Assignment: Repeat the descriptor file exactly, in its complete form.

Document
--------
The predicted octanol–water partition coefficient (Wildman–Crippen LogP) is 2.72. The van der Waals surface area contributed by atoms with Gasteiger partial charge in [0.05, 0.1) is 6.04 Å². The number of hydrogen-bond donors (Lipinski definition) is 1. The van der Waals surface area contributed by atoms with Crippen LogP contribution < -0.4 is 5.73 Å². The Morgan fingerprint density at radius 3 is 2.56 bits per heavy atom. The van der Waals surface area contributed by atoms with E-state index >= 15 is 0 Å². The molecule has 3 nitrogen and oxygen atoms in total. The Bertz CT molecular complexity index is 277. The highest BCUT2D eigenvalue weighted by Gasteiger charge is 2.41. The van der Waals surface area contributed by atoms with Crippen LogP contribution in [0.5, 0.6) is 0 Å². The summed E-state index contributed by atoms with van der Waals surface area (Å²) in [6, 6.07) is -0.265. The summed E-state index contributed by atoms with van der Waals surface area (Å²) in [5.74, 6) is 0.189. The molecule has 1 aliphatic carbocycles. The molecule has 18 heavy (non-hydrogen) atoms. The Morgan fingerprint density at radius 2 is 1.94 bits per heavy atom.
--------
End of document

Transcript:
The predicted octanol–water partition coefficient (Wildman–Crippen LogP) is 2.72. The van der Waals surface area contributed by atoms with Gasteiger partial charge in [0.05, 0.1) is 6.04 Å². The number of hydrogen-bond donors (Lipinski definition) is 1. The van der Waals surface area contributed by atoms with Crippen LogP contribution < -0.4 is 5.73 Å². The Morgan fingerprint density at radius 3 is 2.56 bits per heavy atom. The van der Waals surface area contributed by atoms with E-state index >= 15 is 0 Å². The molecule has 3 nitrogen and oxygen atoms in total. The Bertz CT molecular complexity index is 277. The highest BCUT2D eigenvalue weighted by Gasteiger charge is 2.41. The van der Waals surface area contributed by atoms with Crippen LogP contribution in [0.5, 0.6) is 0 Å². The summed E-state index contributed by atoms with van der Waals surface area (Å²) in [6, 6.07) is -0.265. The summed E-state index contributed by atoms with van der Waals surface area (Å²) in [5.74, 6) is 0.189. The molecule has 1 aliphatic carbocycles. The molecule has 18 heavy (non-hydrogen) atoms. The Morgan fingerprint density at radius 2 is 1.94 bits per heavy atom.